The role of administrative borders and subdivisions has waxed and waned throughout the history of Zurich and of Switzerland as a whole. The early alemannic settlements that build the basis of many of todays villages and cities spread across present-day cantonal and national boundaries. As their etymology suggests, they were mostly centred around individuals or small groups of people. Today, we have legally defined communal and district borders. These, however, are far from static: Dozens of communes have merged or been amalgamated over the last century, as a response to factors such as urban sprawl, increasing complexity, efficiency and the costs of administrating such a municipality. The communal borders still pose a source of local identity for many, as evidenced in some communes’ slogans (e.g. Maschwanden - “Wir wollen ein Bauerndorf bleiben”). However, several communes and local organizations have seen the need to look beyond administrative borders when planning the present and the future. One example is the “Limmatstadt”, a planning region that spans district and cantonal borders.
Most of the place name suffixes in the German-speaking part of Switzerland are of Alemannic origin. The spread of these suffixes can tell us a little about the history of these places. Place names ending with -ingen are among the earlier alemannic settlements. The suffix -ikon (" was predominantly used for extensions of settlements built in the 7th and 8th centuries. Later agricultural settlements tend to have the ending -wiler. Sources: Historisches Lexikon der Schweiz, Aargauer Zeitung
There are different categories of informal names used for towns, cities and regions. They can range from simple abbreviations (“Wädi” for Wädenswil) to wordplay (“Dameschwinge” for Schwamendingen). Some informal names, however, can give insights into a place’s topography (“Pfnüselküste”), history (“Göhnerswil”), economy (“Mostindien”) or its perception by others (“Gwaltstette”).
The division of Switzerland into cantons, districts and communes dates back to the 19th century. It is closely linked to our political system. Nevertheless, the borders are adjusted at the municipality or even canton level in order to reduce the administrative burden or to adjust the affiliation. Within the cantons there are further subdivisions for forest, settlement, traffic, supply and disposal. It is not possible to draw a line that respects each subject, so we are constantly forced to think beyond the borders.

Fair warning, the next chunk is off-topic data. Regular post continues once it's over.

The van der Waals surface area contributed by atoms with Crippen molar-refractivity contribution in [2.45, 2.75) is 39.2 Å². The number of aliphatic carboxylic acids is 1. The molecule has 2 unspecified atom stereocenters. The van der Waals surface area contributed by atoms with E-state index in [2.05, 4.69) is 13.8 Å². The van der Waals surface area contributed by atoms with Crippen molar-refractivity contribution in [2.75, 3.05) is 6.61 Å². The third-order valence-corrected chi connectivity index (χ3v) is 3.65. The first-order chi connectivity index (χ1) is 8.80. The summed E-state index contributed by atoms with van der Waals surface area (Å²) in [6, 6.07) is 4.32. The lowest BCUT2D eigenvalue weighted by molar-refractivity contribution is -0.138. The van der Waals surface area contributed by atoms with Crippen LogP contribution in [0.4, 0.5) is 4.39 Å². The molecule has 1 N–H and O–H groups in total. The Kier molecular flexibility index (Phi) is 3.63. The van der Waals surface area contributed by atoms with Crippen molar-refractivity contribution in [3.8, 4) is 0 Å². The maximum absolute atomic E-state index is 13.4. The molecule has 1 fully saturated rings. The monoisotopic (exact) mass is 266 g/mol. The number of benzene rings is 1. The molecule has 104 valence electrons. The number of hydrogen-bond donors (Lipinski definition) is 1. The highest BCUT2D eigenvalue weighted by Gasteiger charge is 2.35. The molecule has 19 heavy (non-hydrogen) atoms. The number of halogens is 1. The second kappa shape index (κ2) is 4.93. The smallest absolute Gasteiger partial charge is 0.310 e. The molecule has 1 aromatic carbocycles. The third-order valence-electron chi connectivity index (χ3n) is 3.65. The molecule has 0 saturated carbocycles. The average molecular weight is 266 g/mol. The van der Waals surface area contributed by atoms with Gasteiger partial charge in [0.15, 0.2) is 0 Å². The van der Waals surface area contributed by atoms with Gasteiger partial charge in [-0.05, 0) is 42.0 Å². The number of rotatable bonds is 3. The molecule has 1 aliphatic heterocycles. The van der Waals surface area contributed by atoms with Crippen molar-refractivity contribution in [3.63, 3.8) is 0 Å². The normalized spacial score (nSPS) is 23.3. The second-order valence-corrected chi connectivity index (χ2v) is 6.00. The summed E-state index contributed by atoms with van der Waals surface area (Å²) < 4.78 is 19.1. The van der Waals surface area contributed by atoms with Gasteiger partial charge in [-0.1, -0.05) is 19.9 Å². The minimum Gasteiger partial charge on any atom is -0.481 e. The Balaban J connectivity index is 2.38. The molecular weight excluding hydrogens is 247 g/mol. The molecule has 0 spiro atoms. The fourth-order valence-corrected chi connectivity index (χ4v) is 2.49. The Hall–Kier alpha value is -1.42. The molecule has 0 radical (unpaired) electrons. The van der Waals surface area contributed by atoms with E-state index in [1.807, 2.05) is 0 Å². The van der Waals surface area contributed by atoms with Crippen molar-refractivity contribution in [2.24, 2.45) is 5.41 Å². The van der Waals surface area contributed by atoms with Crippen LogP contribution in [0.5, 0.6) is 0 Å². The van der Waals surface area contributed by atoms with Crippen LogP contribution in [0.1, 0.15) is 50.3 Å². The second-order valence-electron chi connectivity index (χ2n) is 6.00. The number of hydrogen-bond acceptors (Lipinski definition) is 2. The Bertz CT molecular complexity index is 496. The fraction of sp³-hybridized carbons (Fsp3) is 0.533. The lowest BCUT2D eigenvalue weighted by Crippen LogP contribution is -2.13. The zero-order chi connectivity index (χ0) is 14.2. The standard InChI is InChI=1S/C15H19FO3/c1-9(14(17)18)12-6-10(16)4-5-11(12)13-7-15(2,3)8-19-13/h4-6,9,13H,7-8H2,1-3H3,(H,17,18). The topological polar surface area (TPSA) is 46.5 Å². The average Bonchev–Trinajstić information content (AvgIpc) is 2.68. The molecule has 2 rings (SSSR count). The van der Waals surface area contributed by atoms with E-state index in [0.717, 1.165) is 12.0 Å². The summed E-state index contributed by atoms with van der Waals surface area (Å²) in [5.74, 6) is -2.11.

The modern political commune came into being during the Helvetic period (end of the 18th century). In the late 19th and early 20th century, the cities of Zurich and Winterthur amalgamated several surrounding communes. Since 2014, there has been a wave of communal mergers. Communes with small populations struggle to find the necessary human and financial resources needed to fulfil their duties. Merging two or more communes is seen by some as a necessary step to create more efficient, functioning municipalities. However, the concept of communal autonomy and the importance of local identity are common sources of friction when it comes to the discussion of mergers.
The vote on the “Energy Law” shows the inaccuracy of political borders and clichés. Especially in the communities that have voluntarily joined forces to plan the Limmatstadt, there seem to be major differences when it comes to sustainable energy. The three maps shown are not even 5 years apart and all have a different pattern.
If only the parties with the strongest votes in the canton of Zurich between 1975-2019 are shown, there is an extreme reduction to 5 parties on the map. What is special is that strong parties such as GLP (Green Liberal Party) and GPS (Green Party) do not appear.
Compared to the other maps in the “History of Territory and Governance” section, the maps for parties and electoral voters are relatively quick to change. This is of course due to the free “emergence” without change of law or boundary stones.